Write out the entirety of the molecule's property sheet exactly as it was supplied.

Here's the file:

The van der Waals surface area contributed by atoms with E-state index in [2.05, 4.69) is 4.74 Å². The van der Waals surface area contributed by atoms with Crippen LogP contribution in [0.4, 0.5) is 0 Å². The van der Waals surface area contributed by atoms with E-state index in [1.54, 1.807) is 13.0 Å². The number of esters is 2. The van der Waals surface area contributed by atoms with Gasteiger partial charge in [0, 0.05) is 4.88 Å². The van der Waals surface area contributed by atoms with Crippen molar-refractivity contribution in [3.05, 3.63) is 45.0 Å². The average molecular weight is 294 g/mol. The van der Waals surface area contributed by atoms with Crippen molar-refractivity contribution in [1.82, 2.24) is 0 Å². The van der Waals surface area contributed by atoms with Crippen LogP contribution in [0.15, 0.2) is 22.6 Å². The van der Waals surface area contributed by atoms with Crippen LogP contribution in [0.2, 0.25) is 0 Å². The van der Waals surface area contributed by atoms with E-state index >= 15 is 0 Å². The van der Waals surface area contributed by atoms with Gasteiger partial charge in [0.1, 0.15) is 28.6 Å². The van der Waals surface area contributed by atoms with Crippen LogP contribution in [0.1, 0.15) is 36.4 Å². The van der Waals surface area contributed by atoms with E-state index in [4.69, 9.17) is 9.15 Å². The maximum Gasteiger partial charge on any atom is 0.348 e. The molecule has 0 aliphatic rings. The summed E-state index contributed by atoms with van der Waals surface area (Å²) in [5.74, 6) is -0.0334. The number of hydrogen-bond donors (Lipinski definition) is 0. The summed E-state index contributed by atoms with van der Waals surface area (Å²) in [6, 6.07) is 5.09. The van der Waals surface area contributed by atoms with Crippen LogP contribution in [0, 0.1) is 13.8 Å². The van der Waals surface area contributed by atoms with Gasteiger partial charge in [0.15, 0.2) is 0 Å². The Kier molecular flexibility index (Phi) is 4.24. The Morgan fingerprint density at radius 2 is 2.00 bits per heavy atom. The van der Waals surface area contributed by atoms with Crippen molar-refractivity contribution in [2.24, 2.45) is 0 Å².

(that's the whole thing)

The van der Waals surface area contributed by atoms with E-state index in [2.05, 4.69) is 4.74 Å². The van der Waals surface area contributed by atoms with Crippen LogP contribution in [0.4, 0.5) is 0 Å². The van der Waals surface area contributed by atoms with E-state index in [1.54, 1.807) is 13.0 Å². The number of esters is 2. The van der Waals surface area contributed by atoms with Gasteiger partial charge in [0, 0.05) is 4.88 Å². The van der Waals surface area contributed by atoms with Crippen molar-refractivity contribution in [3.05, 3.63) is 45.0 Å². The average molecular weight is 294 g/mol. The van der Waals surface area contributed by atoms with Crippen molar-refractivity contribution in [1.82, 2.24) is 0 Å². The van der Waals surface area contributed by atoms with Crippen LogP contribution in [0.15, 0.2) is 22.6 Å². The van der Waals surface area contributed by atoms with Crippen LogP contribution in [0.2, 0.25) is 0 Å². The van der Waals surface area contributed by atoms with E-state index >= 15 is 0 Å². The van der Waals surface area contributed by atoms with Gasteiger partial charge in [0.1, 0.15) is 28.6 Å². The van der Waals surface area contributed by atoms with Crippen LogP contribution in [0.1, 0.15) is 36.4 Å². The van der Waals surface area contributed by atoms with E-state index in [4.69, 9.17) is 9.15 Å². The maximum Gasteiger partial charge on any atom is 0.348 e. The molecule has 0 aliphatic rings. The summed E-state index contributed by atoms with van der Waals surface area (Å²) in [5.74, 6) is -0.0334. The number of hydrogen-bond donors (Lipinski definition) is 0. The summed E-state index contributed by atoms with van der Waals surface area (Å²) in [6, 6.07) is 5.09. The van der Waals surface area contributed by atoms with Crippen LogP contribution in [0, 0.1) is 13.8 Å². The van der Waals surface area contributed by atoms with Gasteiger partial charge in [0.15, 0.2) is 0 Å². The Kier molecular flexibility index (Phi) is 4.24. The Morgan fingerprint density at radius 2 is 2.00 bits per heavy atom. The van der Waals surface area contributed by atoms with Crippen molar-refractivity contribution in [2.24, 2.45) is 0 Å².